Micropython for P2

1356789

Comments

  • That's a pretty clever work-around, @ozpropdev !

    I think I've fixed the long int problems I had, so hopefully you won't need to go to such extremes to access the smart-pin registers now. One side effect of my change is that the readxval() method returns an unsigned integer rather than signed (so if the pin is in repository mode "p.xval(-1)" followed by "p.readzval()" will actually return 4294967295. I'm not sure if this is a good change or not; will it cause any problems for you?

    I've also added floating point support, so you can use math.sin(), math.cos(), and the like.

    The updated interpreter is in the first post.

    Regards,
    Eric
  • Thanks Eric!
    V6 improvements working nicely. :)
    Unsigned result on readzval() seems OK to me.

    Thanks again for your efforts!
    Cheers
    Brian

    Melbourne, Australia
  • Here's a binary that will program the P2-ES Eval boards SPI FLASH with Eric's micropython V6 image.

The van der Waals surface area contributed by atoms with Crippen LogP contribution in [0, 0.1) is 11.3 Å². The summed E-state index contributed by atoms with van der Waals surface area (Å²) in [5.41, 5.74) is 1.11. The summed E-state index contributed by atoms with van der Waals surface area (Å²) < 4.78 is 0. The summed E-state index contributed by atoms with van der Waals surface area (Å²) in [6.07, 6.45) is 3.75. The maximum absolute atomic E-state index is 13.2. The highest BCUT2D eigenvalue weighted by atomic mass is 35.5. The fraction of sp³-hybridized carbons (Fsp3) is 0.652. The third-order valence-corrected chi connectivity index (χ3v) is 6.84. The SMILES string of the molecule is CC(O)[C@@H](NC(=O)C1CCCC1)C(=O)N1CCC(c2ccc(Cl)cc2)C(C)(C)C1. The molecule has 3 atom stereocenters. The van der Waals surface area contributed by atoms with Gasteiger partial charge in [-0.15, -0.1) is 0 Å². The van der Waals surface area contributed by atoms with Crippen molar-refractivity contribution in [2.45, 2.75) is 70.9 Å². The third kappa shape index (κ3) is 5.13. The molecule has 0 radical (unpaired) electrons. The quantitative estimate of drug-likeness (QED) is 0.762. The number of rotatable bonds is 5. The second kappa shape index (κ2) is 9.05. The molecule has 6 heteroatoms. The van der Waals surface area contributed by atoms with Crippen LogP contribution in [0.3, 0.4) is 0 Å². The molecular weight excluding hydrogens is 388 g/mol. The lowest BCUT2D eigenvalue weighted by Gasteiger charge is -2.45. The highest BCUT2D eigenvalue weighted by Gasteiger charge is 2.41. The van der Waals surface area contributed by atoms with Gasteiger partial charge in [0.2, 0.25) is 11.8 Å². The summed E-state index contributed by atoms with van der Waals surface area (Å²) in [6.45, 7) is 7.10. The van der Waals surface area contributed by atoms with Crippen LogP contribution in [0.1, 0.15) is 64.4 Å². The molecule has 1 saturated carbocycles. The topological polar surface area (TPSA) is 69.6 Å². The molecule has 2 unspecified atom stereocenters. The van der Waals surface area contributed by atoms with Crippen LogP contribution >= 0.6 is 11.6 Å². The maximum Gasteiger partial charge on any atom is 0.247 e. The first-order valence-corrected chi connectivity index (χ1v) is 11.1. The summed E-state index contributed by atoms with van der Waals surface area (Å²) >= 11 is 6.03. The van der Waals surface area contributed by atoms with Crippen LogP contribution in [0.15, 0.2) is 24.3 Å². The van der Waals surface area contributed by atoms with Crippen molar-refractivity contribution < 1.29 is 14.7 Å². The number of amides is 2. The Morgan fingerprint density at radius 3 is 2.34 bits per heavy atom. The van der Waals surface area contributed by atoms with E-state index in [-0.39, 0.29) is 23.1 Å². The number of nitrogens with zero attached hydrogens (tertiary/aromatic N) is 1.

Make sure the "FLASH" dip switch is on before loading the binary.
    LEDS 56 and 57 will show program completion and after 10 seconds the board will reset.
    From there on micropython will boot on reset.

    In PNUT you can load the binary simply by
    dat	orgh
    
    	file	"flash_upython_v6.binary"
    
    Melbourne, Australia
  • Here's an implementation of the input() function using the already configured smartpin.
    def input(prompt):
        print(prompt,end="")
        m = ""
        key=pyb.Pin(63)
        key.read()
        while True:
            if key.read() == 1:
                q = key.readzval() >> 24
                if q == 13:
                    print()
                    return m
                elif q == 8:
                    if len(m) != 0:
                        m = m[0:len(m)-1]
                        print(chr(8)+" "+chr(8),end="")
                else:
                    m = m + chr(q)
                    print(chr(q),end="")
    
    and a esc key check that can be used to break while loops.